Fig. 7: Two examples of fitting the segmented parts with shape primitives. (a) The inner sleeve shaft is segmented into two parts, and both of the two parts are fitted appropriately by cylinders. (b) Five segments of the rotor are more closely fitted by cylinders and the other one is fitted its bounding box, notice that the third segment looks cylindrical but it is empty on the cylindrical surface.

Iv-C Gripper Parameters

The maximum and minimum opening width and finger length are important parameters for the grippers. In order to grasp a segment, the characteristic length of the shape primitives, which are the diameter for a cylinder primitive and side length for a box primitive, must be included within the stroke of the gripper. As for the finger length, there is no requirement if only considering the capability of grasping instead of the stability or quality of grasping. However, the finger length has to fulfill some requirements in order to satisfy the assembly constraints, for example, the finger should be long enough to avoid collision with the shaft when inserting the shaft sleeve to the shaft. And the requirement on the finger length is obtained in section V-B. In addition, the grasp parameters such as the gripper approach direction can be determined from the fitted primitives. The 3-finger centric gripper should approach the part along the axial direction, and the 2-finger gripper can approach the part as long as the finger surfaces are parallel to the non-empty surfaces of the bounding box.

V Evaluation and Final Decision

Through mesh segmentation and shape primitive fitting, we have obtained the initial candidate gripper type and parameters for every segmented part of the assembly components, however, some of them are not applicable considering the assembly constraints. In this section, we take into account the assembly constraints and finalize the minimum number of grippers for the given assembly task.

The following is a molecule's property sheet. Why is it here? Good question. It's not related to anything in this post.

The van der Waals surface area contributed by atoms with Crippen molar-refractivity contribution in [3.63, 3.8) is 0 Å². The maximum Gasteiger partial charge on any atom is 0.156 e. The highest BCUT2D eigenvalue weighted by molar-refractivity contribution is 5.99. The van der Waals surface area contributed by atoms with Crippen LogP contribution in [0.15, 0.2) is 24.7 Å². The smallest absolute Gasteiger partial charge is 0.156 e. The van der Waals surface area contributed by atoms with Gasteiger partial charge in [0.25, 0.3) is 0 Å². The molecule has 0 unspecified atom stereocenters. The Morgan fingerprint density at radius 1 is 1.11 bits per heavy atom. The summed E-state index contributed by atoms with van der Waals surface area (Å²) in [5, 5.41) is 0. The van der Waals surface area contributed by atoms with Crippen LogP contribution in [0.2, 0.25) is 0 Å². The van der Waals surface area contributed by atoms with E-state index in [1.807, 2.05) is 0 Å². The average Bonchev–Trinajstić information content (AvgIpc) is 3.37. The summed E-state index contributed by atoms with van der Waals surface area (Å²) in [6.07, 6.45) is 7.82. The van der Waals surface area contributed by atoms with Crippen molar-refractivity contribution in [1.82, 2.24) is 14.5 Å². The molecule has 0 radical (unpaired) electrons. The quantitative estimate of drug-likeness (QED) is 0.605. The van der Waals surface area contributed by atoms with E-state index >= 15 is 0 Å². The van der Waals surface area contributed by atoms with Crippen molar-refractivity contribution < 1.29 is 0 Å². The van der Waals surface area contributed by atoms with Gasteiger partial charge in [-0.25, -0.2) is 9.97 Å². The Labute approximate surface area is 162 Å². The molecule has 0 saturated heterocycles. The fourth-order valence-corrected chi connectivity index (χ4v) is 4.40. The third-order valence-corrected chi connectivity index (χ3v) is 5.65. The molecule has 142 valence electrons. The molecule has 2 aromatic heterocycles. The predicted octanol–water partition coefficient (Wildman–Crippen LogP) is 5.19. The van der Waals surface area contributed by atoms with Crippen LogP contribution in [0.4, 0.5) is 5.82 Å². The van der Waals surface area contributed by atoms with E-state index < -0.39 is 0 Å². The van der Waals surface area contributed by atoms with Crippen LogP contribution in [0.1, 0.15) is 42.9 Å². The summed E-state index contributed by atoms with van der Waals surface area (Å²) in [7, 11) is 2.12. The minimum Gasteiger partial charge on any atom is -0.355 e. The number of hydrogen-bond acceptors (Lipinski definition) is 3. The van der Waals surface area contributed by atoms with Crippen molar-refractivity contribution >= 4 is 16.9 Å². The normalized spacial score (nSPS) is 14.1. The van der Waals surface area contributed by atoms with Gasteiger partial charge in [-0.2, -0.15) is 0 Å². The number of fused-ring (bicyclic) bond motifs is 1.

V-a Assembly Task Specification

Referring to the assembly task decomposition method proposed by Mosemann et al. [mosemann2001automatic], an assembly task can be represented as a sequence of assembly operations, in each assembly , a new assembly component is added to the existing subassembly. We assume the assembly sequence is already given, then the assembly task is denoted as . each assembly operation can be represented as , where and are the active and passive subassemblies being manipulated in the operation, and are spatial transformation between active and passive assembly component before and after the assembly operation.

V-B Assembly Constraints

In an assembly operation , the gripper has to grasp one segment of and change the spatial relationship from to . When grasping , not every segment of is suitable for grasping, the affordance of different segments should be taken into account in selecting suitable segments. Moreover, the gripper must avoid the collision with during the spatial transformations.

Fig. 8: Gear teeth and screw thread do not afford grasping, thus removed from the candidate graspable segments.

V-B1 Affordance

Affordance is defined as the possible action on an object or environment [yamanobe2017brief]. In an assembly operation, not all the segments of an assembly components afford grasping. For example, screw thread and gear teeth are mainly used for fastening and transmission, if they are directly handled by the gripper, they may be damaged and lose their main affordance. As illustrated in Fig. 8, some segments are removed from the candidates for grasping considering their major affordance.

V-B2 Collision Avoidance

There are two cases collision occurs, either the gripper grasps the segment that is to be mated with subassembly or the gripper collides with during the assembly operation. Considering collision avoidance, a segment is graspable only if there exists a collision free grasping pose for the gripper to assemble to . To get the graspable segments satisfying collision avoidance constraint, we sample a set of grasps and finger lengths for each segment, then check the collision during the assembly operation, if there is at least one collision-free grasp, then the segment is graspable.